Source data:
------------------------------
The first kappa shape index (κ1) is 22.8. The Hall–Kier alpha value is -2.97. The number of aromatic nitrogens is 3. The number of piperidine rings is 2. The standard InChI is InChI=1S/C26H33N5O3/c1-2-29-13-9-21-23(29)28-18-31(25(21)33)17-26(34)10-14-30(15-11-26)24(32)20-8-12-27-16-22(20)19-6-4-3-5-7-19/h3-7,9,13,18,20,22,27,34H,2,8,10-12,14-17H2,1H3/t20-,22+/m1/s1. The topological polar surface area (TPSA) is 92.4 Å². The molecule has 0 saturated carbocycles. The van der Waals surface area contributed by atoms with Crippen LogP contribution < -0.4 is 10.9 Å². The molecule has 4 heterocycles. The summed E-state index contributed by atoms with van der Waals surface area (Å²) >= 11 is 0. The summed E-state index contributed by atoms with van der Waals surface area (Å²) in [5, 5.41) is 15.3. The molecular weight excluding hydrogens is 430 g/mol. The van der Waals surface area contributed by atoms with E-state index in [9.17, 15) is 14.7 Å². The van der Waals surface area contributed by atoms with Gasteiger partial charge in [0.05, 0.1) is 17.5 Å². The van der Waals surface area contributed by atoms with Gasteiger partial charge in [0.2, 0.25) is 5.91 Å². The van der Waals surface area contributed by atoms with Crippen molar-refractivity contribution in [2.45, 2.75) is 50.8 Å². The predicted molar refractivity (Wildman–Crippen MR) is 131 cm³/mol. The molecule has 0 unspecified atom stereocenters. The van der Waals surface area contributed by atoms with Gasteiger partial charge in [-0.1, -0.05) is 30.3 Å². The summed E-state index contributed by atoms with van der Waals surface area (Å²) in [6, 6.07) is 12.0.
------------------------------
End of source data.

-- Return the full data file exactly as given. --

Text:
The first kappa shape index (κ1) is 22.8. The Hall–Kier alpha value is -2.97. The number of aromatic nitrogens is 3. The number of piperidine rings is 2. The standard InChI is InChI=1S/C26H33N5O3/c1-2-29-13-9-21-23(29)28-18-31(25(21)33)17-26(34)10-14-30(15-11-26)24(32)20-8-12-27-16-22(20)19-6-4-3-5-7-19/h3-7,9,13,18,20,22,27,34H,2,8,10-12,14-17H2,1H3/t20-,22+/m1/s1. The topological polar surface area (TPSA) is 92.4 Å². The molecule has 0 saturated carbocycles. The van der Waals surface area contributed by atoms with Crippen LogP contribution < -0.4 is 10.9 Å². The molecule has 4 heterocycles. The summed E-state index contributed by atoms with van der Waals surface area (Å²) >= 11 is 0. The summed E-state index contributed by atoms with van der Waals surface area (Å²) in [5, 5.41) is 15.3. The molecular weight excluding hydrogens is 430 g/mol. The van der Waals surface area contributed by atoms with E-state index in [9.17, 15) is 14.7 Å². The van der Waals surface area contributed by atoms with Gasteiger partial charge in [0.05, 0.1) is 17.5 Å². The van der Waals surface area contributed by atoms with Gasteiger partial charge in [0.2, 0.25) is 5.91 Å². The van der Waals surface area contributed by atoms with Crippen molar-refractivity contribution in [2.45, 2.75) is 50.8 Å². The predicted molar refractivity (Wildman–Crippen MR) is 131 cm³/mol. The molecule has 0 unspecified atom stereocenters. The van der Waals surface area contributed by atoms with Gasteiger partial charge in [-0.1, -0.05) is 30.3 Å². The summed E-state index contributed by atoms with van der Waals surface area (Å²) in [6, 6.07) is 12.0.